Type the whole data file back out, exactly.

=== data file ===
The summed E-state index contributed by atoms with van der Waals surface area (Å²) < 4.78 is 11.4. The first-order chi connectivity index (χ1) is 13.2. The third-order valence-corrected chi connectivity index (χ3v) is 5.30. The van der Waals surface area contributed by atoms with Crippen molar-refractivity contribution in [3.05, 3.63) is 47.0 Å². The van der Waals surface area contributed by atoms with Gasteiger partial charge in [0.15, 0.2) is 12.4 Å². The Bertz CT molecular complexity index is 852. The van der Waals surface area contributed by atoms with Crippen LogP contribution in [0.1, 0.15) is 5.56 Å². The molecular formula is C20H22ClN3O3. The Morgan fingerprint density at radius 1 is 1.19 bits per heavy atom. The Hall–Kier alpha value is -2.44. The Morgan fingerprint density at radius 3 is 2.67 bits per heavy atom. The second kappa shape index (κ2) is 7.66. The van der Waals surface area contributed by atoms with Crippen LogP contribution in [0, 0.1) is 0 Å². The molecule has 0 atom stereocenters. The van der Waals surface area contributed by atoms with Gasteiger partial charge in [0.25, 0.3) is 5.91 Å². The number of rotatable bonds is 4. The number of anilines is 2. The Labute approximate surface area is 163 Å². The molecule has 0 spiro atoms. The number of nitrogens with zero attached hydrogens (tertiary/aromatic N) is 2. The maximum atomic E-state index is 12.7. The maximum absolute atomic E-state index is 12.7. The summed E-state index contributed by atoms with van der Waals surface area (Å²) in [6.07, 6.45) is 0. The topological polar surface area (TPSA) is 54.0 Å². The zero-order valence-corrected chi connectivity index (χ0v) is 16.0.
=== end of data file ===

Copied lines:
The summed E-state index contributed by atoms with van der Waals surface area (Å²) < 4.78 is 11.4. The first-order chi connectivity index (χ1) is 13.2. The third-order valence-corrected chi connectivity index (χ3v) is 5.30. The van der Waals surface area contributed by atoms with Crippen molar-refractivity contribution in [3.05, 3.63) is 47.0 Å². The van der Waals surface area contributed by atoms with Gasteiger partial charge in [0.15, 0.2) is 12.4 Å². The Bertz CT molecular complexity index is 852. The van der Waals surface area contributed by atoms with Crippen LogP contribution in [0.1, 0.15) is 5.56 Å². The molecular formula is C20H22ClN3O3. The Morgan fingerprint density at radius 1 is 1.19 bits per heavy atom. The Hall–Kier alpha value is -2.44. The Morgan fingerprint density at radius 3 is 2.67 bits per heavy atom. The second kappa shape index (κ2) is 7.66. The van der Waals surface area contributed by atoms with Crippen LogP contribution in [0, 0.1) is 0 Å². The molecule has 0 atom stereocenters. The van der Waals surface area contributed by atoms with Gasteiger partial charge in [0.25, 0.3) is 5.91 Å². The number of rotatable bonds is 4. The number of anilines is 2. The Labute approximate surface area is 163 Å². The molecule has 0 spiro atoms. The number of nitrogens with zero attached hydrogens (tertiary/aromatic N) is 2. The maximum atomic E-state index is 12.7. The maximum absolute atomic E-state index is 12.7. The summed E-state index contributed by atoms with van der Waals surface area (Å²) in [6.07, 6.45) is 0. The topological polar surface area (TPSA) is 54.0 Å². The zero-order valence-corrected chi connectivity index (χ0v) is 16.0.